10 Giuseppe Arcimboldo , Summer
Renaissance artist Giuseppe Arcimboldo was perhaps the first artist to use food to create a mosaic image, though his work was in paint, not made of food itself. This image, ‘Summer’, is part of a seasonal series and features a human profile made up of fruits and vegetables. His work had a surreal quality long before the advent of the Surrealist Art movement.
9 Salvador Dali. Lobster Phone.
Salvador Dalí produced this one of the most hilarious objects spawned by the Surrealist movement, his Lobster telephone 1936. This artwork was commissioned from the artist by the English poet and collector Edward James (1907-1984), a wealthy and eccentric patron who had inherited a vast English estate and fortune at the age of five, and who has been aptly described as 'virtually a present-day adumbration of the mad Ludwig of Bavaria, capaciously rich and richly capricious, only a little less than Ludwig in wealth and eccentricity.' A leading supporter of the Surrealists, James financed the early issues of the great Surrealist magazine Minotaure, and was also an active patron of the Belgian artist René Magritte, whom he met through Dalí. James spent a small fortune on Dalí himself, and eventually owned between forty and fifty of his best works, all from the 1930s (his greatest period).
8 Andy Warhol, Banana.
This image was used to grace the cover of Velvet Undergrounds Studio album with Nico. Pop art of which Andy Warhol was the most famous exponent made the use of everyday objects into works of art. His most famous being the Campbell soup cans series he also used fruit of which this is an example.
8 Claude Monet, Dejeuner sur l'herbe.
In 1863, Manet shocked the French public by exhibiting his Déjeuner sur l'herbe ("Luncheon on the Grass"). It is not a realist painting in the social or political sense, but it is a statement in favor of the artist's individual freedom. The shock value of a woman, naked as can be, casually lunching with two fully dressed men, which was an affront to the propriety of the time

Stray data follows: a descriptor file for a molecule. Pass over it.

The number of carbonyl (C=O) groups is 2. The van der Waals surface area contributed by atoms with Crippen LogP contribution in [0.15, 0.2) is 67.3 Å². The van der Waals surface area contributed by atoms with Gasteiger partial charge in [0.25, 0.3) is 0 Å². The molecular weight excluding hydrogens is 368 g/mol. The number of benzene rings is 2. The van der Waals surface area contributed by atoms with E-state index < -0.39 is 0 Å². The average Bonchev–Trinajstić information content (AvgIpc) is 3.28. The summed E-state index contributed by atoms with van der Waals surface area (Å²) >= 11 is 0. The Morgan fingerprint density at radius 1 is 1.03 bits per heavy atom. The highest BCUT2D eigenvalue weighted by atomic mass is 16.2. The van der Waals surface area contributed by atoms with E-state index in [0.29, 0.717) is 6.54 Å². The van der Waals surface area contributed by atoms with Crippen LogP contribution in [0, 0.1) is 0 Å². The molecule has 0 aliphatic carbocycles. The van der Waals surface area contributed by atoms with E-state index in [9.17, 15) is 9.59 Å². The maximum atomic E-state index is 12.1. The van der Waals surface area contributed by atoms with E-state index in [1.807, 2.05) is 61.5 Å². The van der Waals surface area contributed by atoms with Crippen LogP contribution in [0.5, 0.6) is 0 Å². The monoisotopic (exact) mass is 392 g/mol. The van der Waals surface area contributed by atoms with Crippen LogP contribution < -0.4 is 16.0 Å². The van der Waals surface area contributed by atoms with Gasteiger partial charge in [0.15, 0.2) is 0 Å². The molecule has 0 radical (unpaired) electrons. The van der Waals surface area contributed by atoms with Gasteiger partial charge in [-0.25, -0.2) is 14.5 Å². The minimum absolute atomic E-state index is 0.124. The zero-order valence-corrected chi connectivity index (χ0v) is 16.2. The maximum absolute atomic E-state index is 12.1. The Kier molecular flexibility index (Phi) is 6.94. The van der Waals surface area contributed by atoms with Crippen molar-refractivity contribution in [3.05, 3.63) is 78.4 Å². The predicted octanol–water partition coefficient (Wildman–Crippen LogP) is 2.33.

7 Vermeer The Kitchen Maid
Painted in 1658. This subtle study of the kitchen maid at work shows a fascination of social study by Vemeer throughout his life.
6 Cezanne, Still Life with Fruit Basket
Cezannes’s work entitled Still Life with Fruit Basket is a good example of a stylized representation of food in art.This magnificent tableau consists of a small wooden table draped in white cloth which supports a basket containing several apples and pears. One of the most notable modern elements in this painting is that the fruit basket appears sit both on the table AND on the floor behind it.
5 Van Gough, Still life with Quinces
Van Gogh painted this exceptional still life with fruit in 1887. He was not so much interested in depicting the fruit itself as in making a color study; specifically, of the color yellow. The composition is built up in related tones of ocher, yellow and brown, complemented with a little pink, red, green and a bit of blue. The frame, too, is painted in yellow and ocher. Van Gogh dedicated this bright, Impressionist work to his brother Theo, who was responsible for his introduction to modern art.
4 A1Sauce by Ralph Goings
This painting below by Ralph Goings entitled A-1 Sauce, is simply a collection of condiments on a table, illuminated by light from a window. Not a traditional romantic image, certainly, but the hues, shapes and composition all work together to create an undeniable mood that captures the viewer’s attention.
3 Franz Snyders, Still life with food
1579, Antwerp, Belgium - ca. 1657, Antwerp, Belgium School: Flemish
With the renaissance still lifes of tables of food, food was a natural subject for an artist--familiar, colorful, poseable (and still!), but these paintings conveyed a strong sense of the human-scale importance of a meal. The extravagance of commissioning an expensive, giant painting of a table overflowing with food must have been a really strong statement.
2 Renzo Valenti, Cherries an example of Photorealism
Photo-realism grew out of the Pop and Minimalism movements that preceded it. Like Pop artists, the Photo-realists were interested in breaking down hierarchies of appropriate subject matter by including everyday scenes of commercial life—cars, shops, and signage, for example. Also like them, the Photo-realists drew from advertising and commercial imagery. The Photo-realists’ use of an industrial or mechanical technique such as photography as the foundation for their work in order to create a detached and impersonal effect also had an affinity with both Pop and Minimalism. Yet many saw Photo-realism’s revival of illusionism as a challenge to the pared-down Minimalist aesthetic, and many perceived the movement as an attack on the important gains that had been made by modern abstract painting.
1 The Last Supper, Leonardo Da Vinci
The Last Supper ( Il Cenacolo or L'Ultima Cena) is a 15th century mural painting in Milan created by Leonardo Da Vinci for his patron Duke Ludovicio Sfroza and his duchess. It represents the scene ofThe Last Supper from the final days of Jesus as narrated in the Gospel of John 13:21, when Jesus announces that one of his Twelve Apostles would betray him. Perhaps the most famous painting in the world with food as one of its themes.